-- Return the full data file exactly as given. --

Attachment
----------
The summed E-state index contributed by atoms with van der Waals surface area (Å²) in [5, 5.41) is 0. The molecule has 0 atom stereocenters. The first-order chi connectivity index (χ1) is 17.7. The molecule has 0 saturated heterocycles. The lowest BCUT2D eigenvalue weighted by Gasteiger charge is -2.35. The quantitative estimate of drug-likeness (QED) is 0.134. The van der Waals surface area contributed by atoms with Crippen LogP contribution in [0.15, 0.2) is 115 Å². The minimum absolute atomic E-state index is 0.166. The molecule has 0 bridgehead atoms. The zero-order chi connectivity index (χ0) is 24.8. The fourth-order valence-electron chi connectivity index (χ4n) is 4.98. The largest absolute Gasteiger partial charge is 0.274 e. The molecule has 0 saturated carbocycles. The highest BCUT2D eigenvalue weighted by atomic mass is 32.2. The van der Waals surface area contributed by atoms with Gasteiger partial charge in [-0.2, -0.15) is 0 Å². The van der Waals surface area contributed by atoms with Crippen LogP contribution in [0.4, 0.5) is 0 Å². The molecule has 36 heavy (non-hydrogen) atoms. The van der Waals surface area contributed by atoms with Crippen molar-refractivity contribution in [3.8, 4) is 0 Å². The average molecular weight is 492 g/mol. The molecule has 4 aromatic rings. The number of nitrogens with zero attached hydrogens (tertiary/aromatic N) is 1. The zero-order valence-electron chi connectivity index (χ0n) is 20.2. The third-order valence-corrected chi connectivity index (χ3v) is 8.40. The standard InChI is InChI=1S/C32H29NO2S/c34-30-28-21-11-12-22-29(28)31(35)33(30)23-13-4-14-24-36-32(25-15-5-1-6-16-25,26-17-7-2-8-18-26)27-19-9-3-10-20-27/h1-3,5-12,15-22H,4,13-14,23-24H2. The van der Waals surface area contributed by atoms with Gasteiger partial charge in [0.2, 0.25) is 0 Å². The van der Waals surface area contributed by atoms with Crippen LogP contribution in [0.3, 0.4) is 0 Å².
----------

The summed E-state index contributed by atoms with van der Waals surface area (Å²) in [5, 5.41) is 0. The molecule has 0 atom stereocenters. The first-order chi connectivity index (χ1) is 17.7. The molecule has 0 saturated heterocycles. The lowest BCUT2D eigenvalue weighted by Gasteiger charge is -2.35. The quantitative estimate of drug-likeness (QED) is 0.134. The van der Waals surface area contributed by atoms with Crippen LogP contribution in [0.15, 0.2) is 115 Å². The minimum absolute atomic E-state index is 0.166. The molecule has 0 bridgehead atoms. The zero-order chi connectivity index (χ0) is 24.8. The fourth-order valence-electron chi connectivity index (χ4n) is 4.98. The largest absolute Gasteiger partial charge is 0.274 e. The molecule has 0 saturated carbocycles. The highest BCUT2D eigenvalue weighted by atomic mass is 32.2. The van der Waals surface area contributed by atoms with Gasteiger partial charge in [-0.2, -0.15) is 0 Å². The van der Waals surface area contributed by atoms with Crippen LogP contribution in [0.4, 0.5) is 0 Å². The molecule has 36 heavy (non-hydrogen) atoms. The van der Waals surface area contributed by atoms with Crippen molar-refractivity contribution in [3.8, 4) is 0 Å². The average molecular weight is 492 g/mol. The molecule has 4 aromatic rings. The number of nitrogens with zero attached hydrogens (tertiary/aromatic N) is 1. The zero-order valence-electron chi connectivity index (χ0n) is 20.2. The third-order valence-corrected chi connectivity index (χ3v) is 8.40. The standard InChI is InChI=1S/C32H29NO2S/c34-30-28-21-11-12-22-29(28)31(35)33(30)23-13-4-14-24-36-32(25-15-5-1-6-16-25,26-17-7-2-8-18-26)27-19-9-3-10-20-27/h1-3,5-12,15-22H,4,13-14,23-24H2. The van der Waals surface area contributed by atoms with Gasteiger partial charge in [0.2, 0.25) is 0 Å². The van der Waals surface area contributed by atoms with Crippen LogP contribution in [0.3, 0.4) is 0 Å².